5. Tension & Urgency - Basic components that apply to both the fast and slow movements. Factors including articulation, spacing, and rhythmic patterns play a major role in conveying these crucial features of Bach's music.

Although Carmignola provides plenty of tension, it's still Blumenstock who digs deeper with her sharp articulation and pulls this listener into her grasp.

6. Tonal Appeal - Some folks continue to maintain that a baroque violin can not deliver tonal beauty, but they just haven't figured out that beauty comes in different packages. Biondi and Manze well reveal the beauty of the baroque violin, and Carmignola is also in this category. His tone is consistently gorgeous throughout the six sonatas on his anonymous baroque instrument; he often provides a great 'cantabile' style which is hard to resist. The sound is relatively rich with excellent intonation. There's none better than Carmignola for tonal appeal.

7. Cembalo Solo from BWV 1019 - I give this movement a special designation for two reasons. First, it's one of Bach's most joyous and exuberant pieces of music. Second, it is the only harpsichord solo movement in the set and gives the harpsichordist a wonderful opportunity to make his/her mark.

Andrea Marcon gives a fine performance of the harpsichord solo; he's quick and exuberant. I would have liked a little more bounce to the rhythm as Alessandrini offers on Opus 111, but Marcon well satisfies.

I hope that the above comments have conveyed my high opinion of the new Sony set of Bach's Sonatas for Violin & Harpsichord. It's two best features are the beauty of tone displayed by Carmignola and the consistency of excellence throughout the performances. I recently perused a review of the set which likened Carmignola's readings to those of Biondi except that Biondi was more expressive. From my perspective, a better comparison would be that Carmignola is similar to Biondi without the romanticizing that Biondi employs.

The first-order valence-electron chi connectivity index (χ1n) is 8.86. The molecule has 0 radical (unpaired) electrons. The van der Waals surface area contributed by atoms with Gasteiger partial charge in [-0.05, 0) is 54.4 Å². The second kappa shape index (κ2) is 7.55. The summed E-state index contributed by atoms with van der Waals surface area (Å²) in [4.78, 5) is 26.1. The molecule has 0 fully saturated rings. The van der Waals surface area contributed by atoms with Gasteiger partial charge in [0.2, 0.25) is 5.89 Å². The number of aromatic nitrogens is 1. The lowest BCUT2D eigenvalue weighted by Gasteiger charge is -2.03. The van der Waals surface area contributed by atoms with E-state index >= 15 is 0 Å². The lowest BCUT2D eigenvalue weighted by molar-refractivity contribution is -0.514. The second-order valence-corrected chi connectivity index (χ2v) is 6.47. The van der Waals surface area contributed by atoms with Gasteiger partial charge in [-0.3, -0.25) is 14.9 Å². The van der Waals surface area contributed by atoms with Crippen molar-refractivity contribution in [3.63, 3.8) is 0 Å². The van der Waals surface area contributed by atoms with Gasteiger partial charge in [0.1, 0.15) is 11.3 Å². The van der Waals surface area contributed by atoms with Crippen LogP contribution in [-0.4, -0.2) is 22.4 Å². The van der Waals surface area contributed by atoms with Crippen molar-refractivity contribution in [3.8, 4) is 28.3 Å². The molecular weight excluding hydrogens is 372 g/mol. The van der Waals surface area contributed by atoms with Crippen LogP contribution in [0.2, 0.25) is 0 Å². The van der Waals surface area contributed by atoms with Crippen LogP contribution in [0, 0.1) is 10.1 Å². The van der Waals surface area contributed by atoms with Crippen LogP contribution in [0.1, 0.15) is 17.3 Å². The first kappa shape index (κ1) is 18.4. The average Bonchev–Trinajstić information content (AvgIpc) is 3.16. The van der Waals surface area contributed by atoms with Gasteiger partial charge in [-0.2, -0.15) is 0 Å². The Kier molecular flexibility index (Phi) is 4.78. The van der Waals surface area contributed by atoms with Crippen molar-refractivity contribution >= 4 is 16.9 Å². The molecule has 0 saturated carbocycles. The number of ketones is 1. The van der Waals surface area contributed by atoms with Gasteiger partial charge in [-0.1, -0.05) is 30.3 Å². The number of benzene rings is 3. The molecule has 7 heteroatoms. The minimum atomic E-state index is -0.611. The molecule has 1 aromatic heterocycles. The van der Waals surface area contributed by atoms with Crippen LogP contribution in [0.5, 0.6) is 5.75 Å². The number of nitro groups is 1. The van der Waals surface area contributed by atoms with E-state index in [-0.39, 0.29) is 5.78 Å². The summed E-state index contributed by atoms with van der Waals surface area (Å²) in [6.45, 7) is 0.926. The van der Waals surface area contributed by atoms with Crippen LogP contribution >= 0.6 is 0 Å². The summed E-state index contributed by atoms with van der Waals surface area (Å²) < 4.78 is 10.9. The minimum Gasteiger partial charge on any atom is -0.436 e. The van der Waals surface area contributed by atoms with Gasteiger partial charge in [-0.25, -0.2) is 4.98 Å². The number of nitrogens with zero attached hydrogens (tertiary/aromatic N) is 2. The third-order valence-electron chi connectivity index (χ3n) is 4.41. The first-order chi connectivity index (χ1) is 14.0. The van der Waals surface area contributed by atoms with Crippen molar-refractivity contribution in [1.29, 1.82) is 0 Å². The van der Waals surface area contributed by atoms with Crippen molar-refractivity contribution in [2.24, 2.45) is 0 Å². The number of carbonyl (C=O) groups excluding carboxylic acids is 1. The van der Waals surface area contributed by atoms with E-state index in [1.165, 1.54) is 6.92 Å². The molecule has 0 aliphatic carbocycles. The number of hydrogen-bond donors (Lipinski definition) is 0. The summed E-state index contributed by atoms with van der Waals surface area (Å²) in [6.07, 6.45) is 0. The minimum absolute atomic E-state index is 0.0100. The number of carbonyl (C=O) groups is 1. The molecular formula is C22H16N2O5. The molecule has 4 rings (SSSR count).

Don's Conclusions: An excellent set which should please a wide variety of Bach enthusiasts. I can't think of another set which is more consistently engaging, and I urge readers to consider adding Carmignola and Marcon to their record library.

Feedback to the above Review

Zeev Schor wrote (March 31, 2002):
I already own the Naxos set of Bach's Violin & Harpsichord Sonatas with van Dael and van Asperen (which I like very much) and I would like to acquire the Bach's Violin & Harpsichord Sonatas set with Carmignola and Marcon. Unfortunately, neither Amazon nor CDNOW are offering it at the moment. I would appreciate receiving any information from where this set can be ordered (online).

Gene Halaburt wrote (April 1, 2002):
[To Zeev Schor] A&B Sound in Canada <> show it (Sony S2K89469) available on-line for $28.99 Cdn ($19.72 USD) plus shipping. Usual disclaimers.

Sonatas for Violin & Harpsichord BWV 1014-1019: Part 1 | Part 2 | Part 3 | Part 4 | Part 5 | Part 6 | Part 7 | Carmignola & Marcon | Comberti & Tilney | Ngai & Watchorn (Satz) | Ngai & Watchorn (McElhearn) | Ronez & Kubitschek | Standage & Ad-El

Andrea Marcon: Short Biography | Venice Baroque Orchestra | Recordings | Bach Arias – conducted by Andrea Marcon with Angelika Kirchschlager | Early Bach Organ Works from Andrea Marcon | Bach's Violin & Harpsichord Sonatas from Carmignola & Marcon